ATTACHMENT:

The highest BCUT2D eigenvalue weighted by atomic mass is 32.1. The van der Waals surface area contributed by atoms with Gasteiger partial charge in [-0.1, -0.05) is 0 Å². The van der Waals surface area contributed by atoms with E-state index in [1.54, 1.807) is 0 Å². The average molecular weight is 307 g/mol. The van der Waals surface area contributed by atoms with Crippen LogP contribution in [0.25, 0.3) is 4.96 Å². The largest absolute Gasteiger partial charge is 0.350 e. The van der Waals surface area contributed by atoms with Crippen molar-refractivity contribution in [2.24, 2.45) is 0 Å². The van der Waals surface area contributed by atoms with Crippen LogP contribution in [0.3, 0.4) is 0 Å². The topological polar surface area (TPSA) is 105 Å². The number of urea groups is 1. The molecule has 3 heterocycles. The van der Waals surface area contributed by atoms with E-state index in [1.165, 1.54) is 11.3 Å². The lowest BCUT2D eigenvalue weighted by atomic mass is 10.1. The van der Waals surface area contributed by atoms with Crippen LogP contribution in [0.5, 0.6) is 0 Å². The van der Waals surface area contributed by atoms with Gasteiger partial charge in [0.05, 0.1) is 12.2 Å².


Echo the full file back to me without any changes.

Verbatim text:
The highest BCUT2D eigenvalue weighted by atomic mass is 32.1. The van der Waals surface area contributed by atoms with Gasteiger partial charge in [-0.1, -0.05) is 0 Å². The van der Waals surface area contributed by atoms with E-state index in [1.54, 1.807) is 0 Å². The average molecular weight is 307 g/mol. The van der Waals surface area contributed by atoms with Crippen LogP contribution in [0.25, 0.3) is 4.96 Å². The largest absolute Gasteiger partial charge is 0.350 e. The van der Waals surface area contributed by atoms with Crippen molar-refractivity contribution in [2.24, 2.45) is 0 Å². The van der Waals surface area contributed by atoms with Crippen LogP contribution in [0.3, 0.4) is 0 Å². The topological polar surface area (TPSA) is 105 Å². The number of urea groups is 1. The molecule has 3 heterocycles. The van der Waals surface area contributed by atoms with E-state index in [1.165, 1.54) is 11.3 Å². The lowest BCUT2D eigenvalue weighted by atomic mass is 10.1. The van der Waals surface area contributed by atoms with Crippen LogP contribution in [0.5, 0.6) is 0 Å². The van der Waals surface area contributed by atoms with Gasteiger partial charge in [0.05, 0.1) is 12.2 Å².